The hardest part of winning new work is beginning to plan on how to keep it. All too often, companies do not give recompetes the attention, focus, or resources required. How can we improve our ability to retain work and not fall into the trap of incumbentitis?
The first thing we must do is fundamentally change how we think about recompetes. It should not be about keeping the work we have. Our organizations need to see recompetes as a chance to continue to develop and improve our relationship with the client and enhance a mutually beneficial partnership.
The key to doing so is thinking of the recompete as a sequel to our original bid. No one wants to have a contrived story that basically just rehashes the original. Good sequels explore new territory, bring on new adventures, and smartly incorporates new characters into the cast we know and love. This article explores how we can apply lessons from creative enterprises, especially the Walt Disney Company and its various components, to improve our recompete capabilities.
The first key to reimagining the recompete is to realize we must build off our original story. No one wants to see a follow up that follows the same old storyline. Those are the films destined for straight to video or a lackluster reception (I am looking at you, Cars 2). However, great sequels combine what make the first film great with new challenges. The Incredibles 2 is a great example of how we can expand our storytelling in the sequel.
In our proposals, we can do the same by bringing in new solutions and approaches that build off what we have been doing. The worst thing we could do is have our proposals simply say, ‘we mean it this time!’ We need to keep looking forward and see how we can bring new solutions and approaches that meet the challenges our client faces today and tomorrow. The past is prologue – it provides the basis of what we need to do in the future but should not replace the hard work of determining how we can help our clients continue to grow.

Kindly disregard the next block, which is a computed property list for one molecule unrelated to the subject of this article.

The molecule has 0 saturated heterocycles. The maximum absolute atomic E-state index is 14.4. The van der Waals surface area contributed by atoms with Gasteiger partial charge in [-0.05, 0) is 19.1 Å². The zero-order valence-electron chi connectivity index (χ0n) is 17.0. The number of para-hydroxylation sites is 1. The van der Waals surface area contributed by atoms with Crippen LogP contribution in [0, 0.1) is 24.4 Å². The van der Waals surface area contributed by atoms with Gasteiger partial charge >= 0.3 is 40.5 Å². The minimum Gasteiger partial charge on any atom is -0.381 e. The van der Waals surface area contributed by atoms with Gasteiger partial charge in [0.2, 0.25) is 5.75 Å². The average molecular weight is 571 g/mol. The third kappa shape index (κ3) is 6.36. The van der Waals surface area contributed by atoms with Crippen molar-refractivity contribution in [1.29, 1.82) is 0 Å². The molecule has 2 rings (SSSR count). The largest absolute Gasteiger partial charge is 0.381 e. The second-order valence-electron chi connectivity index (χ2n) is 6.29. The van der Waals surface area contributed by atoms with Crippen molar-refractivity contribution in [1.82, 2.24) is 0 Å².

A second key tip is to bring new characters into the storyline. In Toy Story 2, we meet the Roundup Gang. They are the characters from Woody’s television show in a previous generation. The storyline is built around how Woody can help his new friends while not losing Buzz and the rest of the crew back at Andy’s room. And who can forget the amazing Forky, introduced in Toy Story 4 who becomes the driver of the story?
In the same way, we cannot simply rely on the same old crew to drive our recompetes. In proposals it does not make the story stale – it makes our bids non-competitive. If our team has been on a contract for a while, they likely are too experienced and too expensive for the contract. While this is expected during execution, it can prove lethal when the contract is up. Therefore, we need to find ways to incorporate new faces into the bid. During the contract, especially in the last year, we need to begin to right-skill our workforce. We should move people who have outgrown their position either up in the program or on another project. This greening of the workforce, when done ahead of the recompete, gives our new personnel a chance to make a clear connection with the clients.
Most organizations say recompetes are the most important bids in the company. However, too often we begin to think no one can beat our team. This sense of hubris leaves the door wide open and leaves our organizations at risk of submitting a dud of a Proposal. By applying lessons from successful sequels, we can stand apart from the competition and take home the award.
Kevin Switaj, PhD CP.APMP is the President and CEO of BZ Opportunity Management, a consulting firm located in northern Virginia that provides full life cycle support for Government contractors. For more information on how we can add empathy and creativity throughout the proposal process, check out Kevin’s new book Keys to the Castle, available in paperback and Kindle versions today. Visit keys.bzopportunity.com today for your copy.